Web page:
Saving our bees
Our bees are in crisis
Two British species have gone extinct since the start of the 21st century, with more on the brink every year.
We need our bees
Britain’s bees are among the 1500 pollinator species that are essential to our food production. Without them the price of British apples could double, and other foods would disappear altogether from our dinner plates. More importantly, they’re vital to our local ecosystems, helping our wild flowers and plants grow and spread.
Pesticides and habitat loss
However toxic chemicals like neonicotinoids are poisoning our wild and honey bees, causing colonies to collapse. At the same time a staggering 98% loss of wildflower-rich habitats mean food sources are becoming harder and harder for them to find. It’s a perfect storm.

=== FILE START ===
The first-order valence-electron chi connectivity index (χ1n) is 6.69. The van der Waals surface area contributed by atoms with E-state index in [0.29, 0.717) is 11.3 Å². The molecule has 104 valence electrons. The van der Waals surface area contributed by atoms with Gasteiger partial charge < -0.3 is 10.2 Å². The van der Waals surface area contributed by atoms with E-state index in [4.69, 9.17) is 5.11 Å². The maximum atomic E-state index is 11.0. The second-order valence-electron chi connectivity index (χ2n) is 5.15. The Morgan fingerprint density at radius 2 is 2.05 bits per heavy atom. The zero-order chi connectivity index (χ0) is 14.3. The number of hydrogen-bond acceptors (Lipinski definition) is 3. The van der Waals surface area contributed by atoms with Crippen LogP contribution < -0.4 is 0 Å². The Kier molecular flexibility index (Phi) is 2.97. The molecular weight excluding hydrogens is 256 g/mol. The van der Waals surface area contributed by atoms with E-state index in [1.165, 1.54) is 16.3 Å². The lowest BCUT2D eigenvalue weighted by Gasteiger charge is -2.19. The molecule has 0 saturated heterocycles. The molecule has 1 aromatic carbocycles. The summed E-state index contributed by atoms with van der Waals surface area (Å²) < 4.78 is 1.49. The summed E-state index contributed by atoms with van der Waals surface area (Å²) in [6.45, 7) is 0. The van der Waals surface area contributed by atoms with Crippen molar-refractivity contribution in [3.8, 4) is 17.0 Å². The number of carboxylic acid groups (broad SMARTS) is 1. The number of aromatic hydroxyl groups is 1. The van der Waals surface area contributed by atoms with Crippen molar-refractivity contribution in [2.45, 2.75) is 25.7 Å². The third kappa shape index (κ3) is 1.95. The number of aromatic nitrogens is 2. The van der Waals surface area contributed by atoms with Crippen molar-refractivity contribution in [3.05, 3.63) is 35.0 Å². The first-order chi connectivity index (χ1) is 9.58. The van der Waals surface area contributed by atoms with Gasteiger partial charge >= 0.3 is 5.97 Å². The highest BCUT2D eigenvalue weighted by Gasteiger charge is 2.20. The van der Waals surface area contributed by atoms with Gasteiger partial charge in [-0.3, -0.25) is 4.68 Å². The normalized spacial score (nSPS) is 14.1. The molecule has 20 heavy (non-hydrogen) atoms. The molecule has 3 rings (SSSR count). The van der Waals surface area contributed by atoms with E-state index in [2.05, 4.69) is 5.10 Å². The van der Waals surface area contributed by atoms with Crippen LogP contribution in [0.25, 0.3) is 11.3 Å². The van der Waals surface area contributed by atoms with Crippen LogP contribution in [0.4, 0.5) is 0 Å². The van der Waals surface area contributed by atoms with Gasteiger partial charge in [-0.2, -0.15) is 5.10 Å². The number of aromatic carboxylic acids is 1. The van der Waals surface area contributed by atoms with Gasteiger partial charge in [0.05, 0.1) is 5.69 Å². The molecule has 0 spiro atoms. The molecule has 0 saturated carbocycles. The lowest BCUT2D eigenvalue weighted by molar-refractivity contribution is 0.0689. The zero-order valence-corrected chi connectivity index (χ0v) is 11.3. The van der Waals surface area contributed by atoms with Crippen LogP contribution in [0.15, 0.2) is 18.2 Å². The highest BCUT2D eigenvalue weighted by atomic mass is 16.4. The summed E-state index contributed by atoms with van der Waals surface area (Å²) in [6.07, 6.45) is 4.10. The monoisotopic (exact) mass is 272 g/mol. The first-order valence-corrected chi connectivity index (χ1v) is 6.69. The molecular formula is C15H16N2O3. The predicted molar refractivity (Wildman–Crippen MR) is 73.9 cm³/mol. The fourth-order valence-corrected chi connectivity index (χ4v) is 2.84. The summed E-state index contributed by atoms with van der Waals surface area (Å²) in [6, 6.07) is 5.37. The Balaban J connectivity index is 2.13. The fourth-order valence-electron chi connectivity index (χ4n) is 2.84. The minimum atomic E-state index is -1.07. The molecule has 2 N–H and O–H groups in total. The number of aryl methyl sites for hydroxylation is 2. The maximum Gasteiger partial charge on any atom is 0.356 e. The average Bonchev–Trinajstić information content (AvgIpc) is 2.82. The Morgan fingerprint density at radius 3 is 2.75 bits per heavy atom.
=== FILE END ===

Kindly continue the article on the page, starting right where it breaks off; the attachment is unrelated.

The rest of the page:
Campaigning for a ban on toxic neonicotinoids
Nationally we’re also campaigning for a UK-wide ban on toxic neonicotinoids, which are seriously harming our bees. And locally we’re raising awareness of what we can all do to help bees in our patch.
Helping our bees
At the Wildlife Trusts we’ve been restoring wild places for bees and butterflies across the two counties, both on our nature reserves and beyond.
We are transforming Barton Meadows Nature Reserve from an agricultural field into a wildflower haven for pollinators. We have re-seeded 28 hectares of the site with traditional wildflowers like birdsfoot trefoil, meadow buttercup and greater knapweed. Over time these will feed and provide shelter for a wide range of bees, butterflies and other pollinators, for years to come.